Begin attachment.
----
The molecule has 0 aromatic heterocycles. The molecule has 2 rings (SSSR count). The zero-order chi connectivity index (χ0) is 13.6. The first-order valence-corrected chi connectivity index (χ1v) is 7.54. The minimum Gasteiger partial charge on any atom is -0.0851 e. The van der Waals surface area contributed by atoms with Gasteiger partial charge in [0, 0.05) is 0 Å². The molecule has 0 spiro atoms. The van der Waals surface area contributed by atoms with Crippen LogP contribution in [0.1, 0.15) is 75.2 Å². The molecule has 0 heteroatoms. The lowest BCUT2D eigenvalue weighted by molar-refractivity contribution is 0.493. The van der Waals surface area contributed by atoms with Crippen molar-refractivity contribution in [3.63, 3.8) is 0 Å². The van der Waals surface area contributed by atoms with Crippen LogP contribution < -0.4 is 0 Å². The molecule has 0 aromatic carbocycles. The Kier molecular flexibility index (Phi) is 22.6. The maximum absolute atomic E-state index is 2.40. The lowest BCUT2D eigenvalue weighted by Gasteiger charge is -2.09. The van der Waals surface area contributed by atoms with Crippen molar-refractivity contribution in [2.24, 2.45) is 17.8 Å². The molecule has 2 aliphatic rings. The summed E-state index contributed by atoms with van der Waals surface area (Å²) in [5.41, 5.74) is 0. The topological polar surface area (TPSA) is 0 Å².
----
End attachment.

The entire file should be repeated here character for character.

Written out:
The molecule has 0 aromatic heterocycles. The molecule has 2 rings (SSSR count). The zero-order chi connectivity index (χ0) is 13.6. The first-order valence-corrected chi connectivity index (χ1v) is 7.54. The minimum Gasteiger partial charge on any atom is -0.0851 e. The van der Waals surface area contributed by atoms with Gasteiger partial charge in [0, 0.05) is 0 Å². The molecule has 0 spiro atoms. The van der Waals surface area contributed by atoms with Crippen LogP contribution in [0.1, 0.15) is 75.2 Å². The molecule has 0 heteroatoms. The lowest BCUT2D eigenvalue weighted by molar-refractivity contribution is 0.493. The van der Waals surface area contributed by atoms with Crippen molar-refractivity contribution in [3.63, 3.8) is 0 Å². The van der Waals surface area contributed by atoms with Crippen LogP contribution < -0.4 is 0 Å². The molecule has 0 aromatic carbocycles. The Kier molecular flexibility index (Phi) is 22.6. The maximum absolute atomic E-state index is 2.40. The lowest BCUT2D eigenvalue weighted by Gasteiger charge is -2.09. The van der Waals surface area contributed by atoms with Crippen molar-refractivity contribution in [2.24, 2.45) is 17.8 Å². The molecule has 2 aliphatic rings. The summed E-state index contributed by atoms with van der Waals surface area (Å²) in [5.41, 5.74) is 0. The topological polar surface area (TPSA) is 0 Å².